Here is a pic of the famous "turquoise waters", caused by the fact that the limestone of the Key is only a few dozen feet down, on the east and south sides of the island.  The darker water is the ABRUPT drop-off in depth.  The west side of the island is all deep water.  U S. Naval and cruise ships dock there.

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Avatar for nora_mcl
iVillage Member
Registered: 10-30-2011
Mon, 09-02-2013 - 11:13am

Our trip was not fancy, or exotic-but it served the purpose for which it was intended. It distracted us from the sadness of Adam's birthdate & it ended what was indeed a very sad month. We got to spend quality time with our grandchildren, I took Jonah to register at his new school, & Toby came in prepared to sweet-talk his grandfather to take him to a movie ("Planes")except it did not take any effort. Living 4+ hours away-it was a treat to be able to do this, to, as Mike said-be "real" grandparents for a change. Now the temptation is to consider actually moving closer to them-a big decision for sure. We like where we live-& our other grandchildren live only 2 1/2 hours from here-so it would be further from them. Nothing can be decided until a year has passed-so time to think & talk & think more.

The neighbours kept the pugs-& they put flowers on Adam's grave on his birthday & sang to him on the date. I went there yesterday, a day late to wish him a Happy Birthday. So sad-he was too young, but I have to accept it, I guess.

Today that same neighbour is here making Buttertarts-some without raisins (her preference)& some with.  IF we ever move-she (& her family)we will miss. Like I said-a big decision to make.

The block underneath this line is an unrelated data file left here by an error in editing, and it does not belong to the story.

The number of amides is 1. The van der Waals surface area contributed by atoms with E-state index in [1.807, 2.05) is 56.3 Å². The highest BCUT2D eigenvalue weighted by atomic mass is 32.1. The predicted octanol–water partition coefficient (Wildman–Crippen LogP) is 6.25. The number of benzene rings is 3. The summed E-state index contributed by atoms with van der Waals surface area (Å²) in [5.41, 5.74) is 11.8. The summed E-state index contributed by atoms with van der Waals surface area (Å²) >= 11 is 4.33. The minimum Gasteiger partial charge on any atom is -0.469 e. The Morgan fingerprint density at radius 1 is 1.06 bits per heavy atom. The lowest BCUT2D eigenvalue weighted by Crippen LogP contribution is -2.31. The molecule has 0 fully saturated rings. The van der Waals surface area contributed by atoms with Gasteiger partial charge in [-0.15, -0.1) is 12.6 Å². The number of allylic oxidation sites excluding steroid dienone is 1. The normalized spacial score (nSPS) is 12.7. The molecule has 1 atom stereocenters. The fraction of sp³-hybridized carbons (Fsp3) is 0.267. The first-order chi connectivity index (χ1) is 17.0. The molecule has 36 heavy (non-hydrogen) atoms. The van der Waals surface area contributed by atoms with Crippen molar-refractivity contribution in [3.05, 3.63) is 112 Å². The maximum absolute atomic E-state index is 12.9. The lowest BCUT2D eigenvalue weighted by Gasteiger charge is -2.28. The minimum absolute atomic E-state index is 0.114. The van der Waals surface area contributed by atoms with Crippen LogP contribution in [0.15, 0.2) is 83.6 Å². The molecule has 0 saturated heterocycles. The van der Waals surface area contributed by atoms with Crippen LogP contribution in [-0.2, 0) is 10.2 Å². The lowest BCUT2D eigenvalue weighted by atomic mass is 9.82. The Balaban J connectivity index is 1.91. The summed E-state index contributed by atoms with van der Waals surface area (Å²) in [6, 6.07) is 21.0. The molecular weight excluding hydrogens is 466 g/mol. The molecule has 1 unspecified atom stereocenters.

Now I have to get things together-our older son is coming on his way through. Lunch will be informal-bunwiches & salad & buttertarts still warm from the oven.

Nora

Nora

Avatar for shirley_v
iVillage Member
Registered: 04-29-2000
Mon, 09-02-2013 - 11:54am

Nora, I would think that it will take time to think over a decision to move, and where to...closer to one family of grandchildren or the other.  Who knows what events or circumstances in the near future may help provide the answer to the question of when and where to move to. 

I too did think of Adam on his birthday.  You will always have the memory of Adam in your heart - hopefully in time the pain will subside - maybe not completely (not that I know what it is like to lose a child) but that you'll feel much less heartwrenching pain when these particular anniversaries of important dates in his life occur each year. 

Have a good visit with your son (and your daughter-in-law?). 

Shirley